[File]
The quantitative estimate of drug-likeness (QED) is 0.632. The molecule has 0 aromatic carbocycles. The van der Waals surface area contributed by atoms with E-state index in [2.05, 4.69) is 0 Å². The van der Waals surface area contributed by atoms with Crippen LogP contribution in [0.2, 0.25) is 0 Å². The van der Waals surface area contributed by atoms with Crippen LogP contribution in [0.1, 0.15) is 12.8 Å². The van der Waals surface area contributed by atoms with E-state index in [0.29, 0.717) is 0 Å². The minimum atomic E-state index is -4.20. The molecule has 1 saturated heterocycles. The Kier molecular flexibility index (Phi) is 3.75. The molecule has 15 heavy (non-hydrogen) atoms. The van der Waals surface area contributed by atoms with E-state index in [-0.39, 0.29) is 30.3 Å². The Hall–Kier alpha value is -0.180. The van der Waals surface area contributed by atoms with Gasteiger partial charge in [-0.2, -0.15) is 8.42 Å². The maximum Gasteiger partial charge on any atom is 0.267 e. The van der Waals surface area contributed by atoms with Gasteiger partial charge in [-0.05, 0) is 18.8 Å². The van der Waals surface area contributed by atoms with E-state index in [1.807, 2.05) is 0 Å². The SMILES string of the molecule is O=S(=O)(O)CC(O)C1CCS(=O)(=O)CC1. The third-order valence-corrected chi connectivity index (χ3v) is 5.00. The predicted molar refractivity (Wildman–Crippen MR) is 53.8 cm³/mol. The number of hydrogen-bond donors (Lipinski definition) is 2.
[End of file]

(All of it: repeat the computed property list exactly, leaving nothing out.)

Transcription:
The quantitative estimate of drug-likeness (QED) is 0.632. The molecule has 0 aromatic carbocycles. The van der Waals surface area contributed by atoms with E-state index in [2.05, 4.69) is 0 Å². The van der Waals surface area contributed by atoms with Crippen LogP contribution in [0.2, 0.25) is 0 Å². The van der Waals surface area contributed by atoms with Crippen LogP contribution in [0.1, 0.15) is 12.8 Å². The van der Waals surface area contributed by atoms with E-state index in [0.29, 0.717) is 0 Å². The minimum atomic E-state index is -4.20. The molecule has 1 saturated heterocycles. The Kier molecular flexibility index (Phi) is 3.75. The molecule has 15 heavy (non-hydrogen) atoms. The van der Waals surface area contributed by atoms with E-state index in [-0.39, 0.29) is 30.3 Å². The Hall–Kier alpha value is -0.180. The van der Waals surface area contributed by atoms with Gasteiger partial charge in [-0.2, -0.15) is 8.42 Å². The maximum Gasteiger partial charge on any atom is 0.267 e. The van der Waals surface area contributed by atoms with Gasteiger partial charge in [-0.05, 0) is 18.8 Å². The van der Waals surface area contributed by atoms with E-state index in [1.807, 2.05) is 0 Å². The SMILES string of the molecule is O=S(=O)(O)CC(O)C1CCS(=O)(=O)CC1. The third-order valence-corrected chi connectivity index (χ3v) is 5.00. The predicted molar refractivity (Wildman–Crippen MR) is 53.8 cm³/mol. The number of hydrogen-bond donors (Lipinski definition) is 2.